- Fragile X
- Treatment & Intervention
- Support the NFXF
Seaside Therapeutics is studying the science of the brain and working to deliver treatments that improve the underlying causes of developmental disorders like Fragile X syndrome. Right now, Seaside is testing an investigational medicine called STX209 (arbaclofen) for individuals with Fragile X syndrome with social impairment. Thanks to the dedication and efforts of families, one of the clinical trials is almost complete.
We are reaching out to you because you may be a caregiver to a person with Fragile X syndrome and your family member may be eligible for the next study, the Harbor-C trial.
This trial is 70% completed and your family’s participation in this clinical trial can help drive this study to completion, furthering the advancement of new potential treatments for Fragile X syndrome.
Please go to www.harbortrial.com to learn more about this clinical study and consider contacting the most convenient clinical study site to your home to inquire further. For your convenience, we have included the list of clinical study sites on the below.
Social impairment seen in people with Fragile X syndrome can appear in many different ways. If your family member shows any of the following behaviors, or any others that limit their ability to form social connections (compared to typically developing children or adults), he or she may be eligible to participate in the Harbor Trials:
The Harbor Trials are designed to test the safety and effectiveness of the investigational drug STX209 (arbaclofen) versus placebo (inactive pills) in improving social function in people with Fragile X syndrome. Eligible participants will receive up to 2 months of treatment with the study drug (STX209 or placebo) and can continue on STX209 in a long-term follow up study. Travel cost reimbursement is available.
This study is sponsored by Seaside Therapeutics. 27 sites in the U.S. are currently enrolling. Additional information may be found on www.harbortrial.com or www.clinicaltrials.gov (references # NCT01282268 and NCT01325220).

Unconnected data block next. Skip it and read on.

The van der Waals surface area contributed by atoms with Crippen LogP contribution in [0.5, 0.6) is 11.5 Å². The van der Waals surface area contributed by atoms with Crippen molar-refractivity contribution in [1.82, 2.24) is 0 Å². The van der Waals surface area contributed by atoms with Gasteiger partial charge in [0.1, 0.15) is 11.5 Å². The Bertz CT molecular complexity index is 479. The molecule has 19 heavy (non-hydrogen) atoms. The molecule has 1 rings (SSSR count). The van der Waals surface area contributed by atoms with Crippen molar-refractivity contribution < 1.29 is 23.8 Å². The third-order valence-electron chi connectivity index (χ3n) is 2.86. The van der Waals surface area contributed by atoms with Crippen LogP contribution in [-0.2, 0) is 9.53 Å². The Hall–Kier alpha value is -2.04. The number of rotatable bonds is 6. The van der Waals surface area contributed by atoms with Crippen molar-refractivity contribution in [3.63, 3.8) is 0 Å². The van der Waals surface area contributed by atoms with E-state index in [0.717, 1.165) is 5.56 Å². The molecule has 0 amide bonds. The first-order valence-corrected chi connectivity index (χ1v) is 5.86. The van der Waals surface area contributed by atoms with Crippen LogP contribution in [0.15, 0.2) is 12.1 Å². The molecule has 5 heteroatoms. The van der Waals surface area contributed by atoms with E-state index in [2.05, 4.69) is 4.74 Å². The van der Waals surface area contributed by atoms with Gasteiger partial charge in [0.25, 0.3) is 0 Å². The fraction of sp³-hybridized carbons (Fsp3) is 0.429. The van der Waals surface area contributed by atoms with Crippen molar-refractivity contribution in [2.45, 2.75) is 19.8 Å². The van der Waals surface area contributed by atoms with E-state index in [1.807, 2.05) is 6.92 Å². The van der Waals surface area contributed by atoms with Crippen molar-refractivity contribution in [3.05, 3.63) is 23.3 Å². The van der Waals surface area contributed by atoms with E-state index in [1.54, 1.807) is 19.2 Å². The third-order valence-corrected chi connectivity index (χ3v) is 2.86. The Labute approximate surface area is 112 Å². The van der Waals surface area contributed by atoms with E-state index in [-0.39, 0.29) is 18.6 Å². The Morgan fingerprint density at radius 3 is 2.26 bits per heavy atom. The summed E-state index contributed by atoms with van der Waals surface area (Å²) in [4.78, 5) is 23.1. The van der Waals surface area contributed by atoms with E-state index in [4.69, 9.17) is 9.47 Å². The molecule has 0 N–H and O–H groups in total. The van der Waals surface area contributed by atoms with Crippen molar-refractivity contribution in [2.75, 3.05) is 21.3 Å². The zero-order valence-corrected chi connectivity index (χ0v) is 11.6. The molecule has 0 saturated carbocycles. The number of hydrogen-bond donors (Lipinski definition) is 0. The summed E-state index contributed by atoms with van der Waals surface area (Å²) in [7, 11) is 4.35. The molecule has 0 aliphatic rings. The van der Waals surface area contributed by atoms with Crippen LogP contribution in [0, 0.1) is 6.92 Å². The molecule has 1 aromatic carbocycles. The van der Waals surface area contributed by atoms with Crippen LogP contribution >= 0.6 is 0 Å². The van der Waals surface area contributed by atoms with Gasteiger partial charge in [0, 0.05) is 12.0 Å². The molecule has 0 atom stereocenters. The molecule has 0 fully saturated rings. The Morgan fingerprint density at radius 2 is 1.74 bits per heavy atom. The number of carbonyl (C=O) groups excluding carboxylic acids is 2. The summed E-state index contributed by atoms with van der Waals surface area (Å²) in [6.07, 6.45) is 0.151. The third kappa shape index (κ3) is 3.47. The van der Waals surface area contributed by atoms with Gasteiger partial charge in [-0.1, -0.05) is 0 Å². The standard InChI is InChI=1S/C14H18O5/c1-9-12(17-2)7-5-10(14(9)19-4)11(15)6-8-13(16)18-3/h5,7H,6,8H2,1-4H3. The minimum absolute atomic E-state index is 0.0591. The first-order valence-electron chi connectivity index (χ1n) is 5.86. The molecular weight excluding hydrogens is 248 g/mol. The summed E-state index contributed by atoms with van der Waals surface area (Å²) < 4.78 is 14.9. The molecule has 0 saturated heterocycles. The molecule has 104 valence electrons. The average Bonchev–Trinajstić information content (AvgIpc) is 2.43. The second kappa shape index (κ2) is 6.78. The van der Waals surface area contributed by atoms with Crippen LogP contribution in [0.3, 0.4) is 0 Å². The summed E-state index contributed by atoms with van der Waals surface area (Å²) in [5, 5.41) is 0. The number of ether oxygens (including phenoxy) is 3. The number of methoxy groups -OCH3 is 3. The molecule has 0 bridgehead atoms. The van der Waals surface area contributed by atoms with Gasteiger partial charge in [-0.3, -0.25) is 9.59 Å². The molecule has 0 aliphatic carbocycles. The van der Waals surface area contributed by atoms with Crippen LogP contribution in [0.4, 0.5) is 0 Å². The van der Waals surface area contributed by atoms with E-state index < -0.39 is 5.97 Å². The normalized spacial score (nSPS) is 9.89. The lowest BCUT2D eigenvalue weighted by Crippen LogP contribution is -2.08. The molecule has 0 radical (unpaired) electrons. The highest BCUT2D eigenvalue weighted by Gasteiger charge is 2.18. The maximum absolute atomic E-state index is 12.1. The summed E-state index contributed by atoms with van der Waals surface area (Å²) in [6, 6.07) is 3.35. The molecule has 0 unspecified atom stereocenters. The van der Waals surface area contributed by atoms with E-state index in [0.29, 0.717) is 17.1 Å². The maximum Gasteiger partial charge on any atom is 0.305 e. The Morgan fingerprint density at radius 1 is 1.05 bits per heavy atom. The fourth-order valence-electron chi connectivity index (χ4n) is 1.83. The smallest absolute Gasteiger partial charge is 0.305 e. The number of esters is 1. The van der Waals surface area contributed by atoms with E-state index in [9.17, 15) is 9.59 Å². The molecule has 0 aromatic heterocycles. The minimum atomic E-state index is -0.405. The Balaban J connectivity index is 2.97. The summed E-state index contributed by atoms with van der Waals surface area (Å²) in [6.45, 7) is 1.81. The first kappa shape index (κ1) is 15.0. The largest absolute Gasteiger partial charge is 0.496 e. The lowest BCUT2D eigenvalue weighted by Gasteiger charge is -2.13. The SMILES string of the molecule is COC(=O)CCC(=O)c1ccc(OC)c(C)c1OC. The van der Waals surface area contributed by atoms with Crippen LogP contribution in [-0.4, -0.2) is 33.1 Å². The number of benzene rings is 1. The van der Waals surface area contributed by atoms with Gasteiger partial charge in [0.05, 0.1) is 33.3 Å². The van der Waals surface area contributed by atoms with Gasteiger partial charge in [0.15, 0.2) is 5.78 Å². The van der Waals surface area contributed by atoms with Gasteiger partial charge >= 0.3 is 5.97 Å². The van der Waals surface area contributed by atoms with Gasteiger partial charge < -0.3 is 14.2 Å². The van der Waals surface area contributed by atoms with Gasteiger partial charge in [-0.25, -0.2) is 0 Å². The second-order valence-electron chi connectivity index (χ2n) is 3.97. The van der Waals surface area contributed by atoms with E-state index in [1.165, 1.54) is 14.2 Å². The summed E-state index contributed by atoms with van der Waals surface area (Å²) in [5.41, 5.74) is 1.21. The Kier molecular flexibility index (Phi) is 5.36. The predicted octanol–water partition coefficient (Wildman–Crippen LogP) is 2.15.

To learn more about participating in the Harbor-C trial, please contact a clinical study coordinator at the clinical site nearest you.
Miller Children’s Hospital
Long Beach, CA
Study Coordinator: Nan O’Donnell
Psychiatric Associates of San Diego
San Diego, CA
Study Coordinator: Christine Moloney
University of California-Davis, M.I.N.D. Institute
Study Coordinator: Lindsey Partington
University of Miami, Miller
Study Coordinator: Elsa Salazar
Lake Mary Pediatrics
Orange City, FL
Study Coordinator: Heidi Andersen
Emory University School of Medicine, Division of Medical Genetics
Study Coordinator: Heather Clark
Rush University Medical Center
Study Coordinator: Shaguna Mathur
University of Kansas Medical
Kansas City, KS
Study Coordinator: Phyllis Young
Kennedy Krieger Institute
Study Coordinator: Kennedy Krieger, Victor Talisa
University of Massachusetts
Study Coordinator: Kara Manchester
Children’s Hospital of
Mount Sinai School of Medicine
New York, NY
Study Coordinator: Lauren Bush
NYS Institute of Basic Research in Developmental Disabilities
Staten Island, NY
Study Coordinator: Angelo Porto
Cincinnati Children’s Hospital (Coming Soon)
University of Oklahoma, Physician’s Child Study Center
Oklahoma City, OK
Study Coordinator: Lora Tusing
Suburban Research Associates /Associates / Elwyn Genetics
Study Coordinator: Maureen O’Donnell
(610) 891-9024 ext. 103
Greenwood Genetics Center (
Study Coordinator: Jessica Smith
Children’s Medical Center (
Red Oaks Psychiatry Associates, P.A.
Study Coordinator: Elissa Molloy
Texas Children’s Hospital
Study Coordinator: Brenda Noggy
Road Runner Research
San Antonio, TX
Study Coordinator: Katie Johanningmeier
Seattle Children’s Hospital
Study Coordinator: Denise Ward